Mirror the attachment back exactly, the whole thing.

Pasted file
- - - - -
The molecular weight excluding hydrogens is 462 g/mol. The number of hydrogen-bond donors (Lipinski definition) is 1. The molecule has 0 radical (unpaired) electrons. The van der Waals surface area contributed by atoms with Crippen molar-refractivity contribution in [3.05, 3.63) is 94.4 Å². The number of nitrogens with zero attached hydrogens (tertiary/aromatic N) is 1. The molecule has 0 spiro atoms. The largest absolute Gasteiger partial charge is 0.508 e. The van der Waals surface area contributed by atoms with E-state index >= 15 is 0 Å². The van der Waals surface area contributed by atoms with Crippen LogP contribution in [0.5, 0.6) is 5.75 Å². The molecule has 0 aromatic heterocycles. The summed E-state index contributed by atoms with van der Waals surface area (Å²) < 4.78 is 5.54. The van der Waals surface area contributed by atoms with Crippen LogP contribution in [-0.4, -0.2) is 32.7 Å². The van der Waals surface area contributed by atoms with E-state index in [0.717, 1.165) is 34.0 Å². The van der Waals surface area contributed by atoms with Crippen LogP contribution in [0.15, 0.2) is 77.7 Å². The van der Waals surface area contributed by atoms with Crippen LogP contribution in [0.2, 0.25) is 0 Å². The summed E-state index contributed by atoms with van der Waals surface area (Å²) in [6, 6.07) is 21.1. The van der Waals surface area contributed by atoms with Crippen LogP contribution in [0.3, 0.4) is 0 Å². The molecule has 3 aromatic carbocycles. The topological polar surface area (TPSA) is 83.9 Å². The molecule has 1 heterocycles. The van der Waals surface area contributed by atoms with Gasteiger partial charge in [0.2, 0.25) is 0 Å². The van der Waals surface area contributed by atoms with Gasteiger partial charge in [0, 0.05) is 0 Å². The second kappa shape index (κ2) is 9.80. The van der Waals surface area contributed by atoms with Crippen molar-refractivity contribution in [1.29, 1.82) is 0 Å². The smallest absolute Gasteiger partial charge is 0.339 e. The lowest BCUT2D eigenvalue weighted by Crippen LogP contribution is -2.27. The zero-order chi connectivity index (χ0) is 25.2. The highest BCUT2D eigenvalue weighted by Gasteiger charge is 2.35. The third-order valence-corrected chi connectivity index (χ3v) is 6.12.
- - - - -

The molecular weight excluding hydrogens is 462 g/mol. The number of hydrogen-bond donors (Lipinski definition) is 1. The molecule has 0 radical (unpaired) electrons. The van der Waals surface area contributed by atoms with Crippen molar-refractivity contribution in [3.05, 3.63) is 94.4 Å². The number of nitrogens with zero attached hydrogens (tertiary/aromatic N) is 1. The molecule has 0 spiro atoms. The largest absolute Gasteiger partial charge is 0.508 e. The van der Waals surface area contributed by atoms with E-state index >= 15 is 0 Å². The van der Waals surface area contributed by atoms with Crippen LogP contribution in [0.5, 0.6) is 5.75 Å². The molecule has 0 aromatic heterocycles. The summed E-state index contributed by atoms with van der Waals surface area (Å²) < 4.78 is 5.54. The van der Waals surface area contributed by atoms with Crippen LogP contribution in [-0.4, -0.2) is 32.7 Å². The van der Waals surface area contributed by atoms with E-state index in [0.717, 1.165) is 34.0 Å². The van der Waals surface area contributed by atoms with Crippen LogP contribution in [0.15, 0.2) is 77.7 Å². The van der Waals surface area contributed by atoms with Crippen LogP contribution in [0.2, 0.25) is 0 Å². The summed E-state index contributed by atoms with van der Waals surface area (Å²) in [6, 6.07) is 21.1. The van der Waals surface area contributed by atoms with Crippen LogP contribution in [0.3, 0.4) is 0 Å². The molecule has 3 aromatic carbocycles. The topological polar surface area (TPSA) is 83.9 Å². The molecule has 1 heterocycles. The van der Waals surface area contributed by atoms with Gasteiger partial charge in [0.2, 0.25) is 0 Å². The van der Waals surface area contributed by atoms with Gasteiger partial charge in [0, 0.05) is 0 Å². The second kappa shape index (κ2) is 9.80. The van der Waals surface area contributed by atoms with Crippen molar-refractivity contribution in [1.29, 1.82) is 0 Å². The smallest absolute Gasteiger partial charge is 0.339 e. The lowest BCUT2D eigenvalue weighted by Crippen LogP contribution is -2.27. The zero-order chi connectivity index (χ0) is 25.2. The highest BCUT2D eigenvalue weighted by Gasteiger charge is 2.35. The third-order valence-corrected chi connectivity index (χ3v) is 6.12.